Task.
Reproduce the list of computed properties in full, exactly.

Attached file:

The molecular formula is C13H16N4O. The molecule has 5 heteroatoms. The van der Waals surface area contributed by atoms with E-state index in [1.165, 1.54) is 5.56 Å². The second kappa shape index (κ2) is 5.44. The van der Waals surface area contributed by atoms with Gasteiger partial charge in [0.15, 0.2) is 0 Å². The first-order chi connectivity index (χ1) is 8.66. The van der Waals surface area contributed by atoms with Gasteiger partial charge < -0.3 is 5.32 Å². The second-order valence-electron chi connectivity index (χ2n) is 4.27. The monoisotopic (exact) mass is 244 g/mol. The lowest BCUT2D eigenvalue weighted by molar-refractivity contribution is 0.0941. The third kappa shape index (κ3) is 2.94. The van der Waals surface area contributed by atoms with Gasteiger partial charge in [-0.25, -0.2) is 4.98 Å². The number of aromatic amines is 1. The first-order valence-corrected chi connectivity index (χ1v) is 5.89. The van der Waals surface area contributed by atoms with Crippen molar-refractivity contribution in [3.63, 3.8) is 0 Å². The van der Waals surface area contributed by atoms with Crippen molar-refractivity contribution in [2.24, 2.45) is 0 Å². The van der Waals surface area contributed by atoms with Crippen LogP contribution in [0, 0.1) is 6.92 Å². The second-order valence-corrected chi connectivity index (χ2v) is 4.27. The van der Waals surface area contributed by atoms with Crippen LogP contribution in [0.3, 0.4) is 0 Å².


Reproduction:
The molecular formula is C13H16N4O. The molecule has 5 heteroatoms. The van der Waals surface area contributed by atoms with E-state index in [1.165, 1.54) is 5.56 Å². The second kappa shape index (κ2) is 5.44. The van der Waals surface area contributed by atoms with Gasteiger partial charge in [0.15, 0.2) is 0 Å². The first-order chi connectivity index (χ1) is 8.66. The van der Waals surface area contributed by atoms with Gasteiger partial charge < -0.3 is 5.32 Å². The second-order valence-electron chi connectivity index (χ2n) is 4.27. The monoisotopic (exact) mass is 244 g/mol. The lowest BCUT2D eigenvalue weighted by molar-refractivity contribution is 0.0941. The third kappa shape index (κ3) is 2.94. The van der Waals surface area contributed by atoms with Gasteiger partial charge in [-0.25, -0.2) is 4.98 Å². The number of aromatic amines is 1. The first-order valence-corrected chi connectivity index (χ1v) is 5.89. The van der Waals surface area contributed by atoms with Crippen molar-refractivity contribution in [3.63, 3.8) is 0 Å². The van der Waals surface area contributed by atoms with Crippen molar-refractivity contribution in [2.24, 2.45) is 0 Å². The van der Waals surface area contributed by atoms with Crippen LogP contribution in [0, 0.1) is 6.92 Å². The second-order valence-corrected chi connectivity index (χ2v) is 4.27. The van der Waals surface area contributed by atoms with Crippen LogP contribution in [0.3, 0.4) is 0 Å².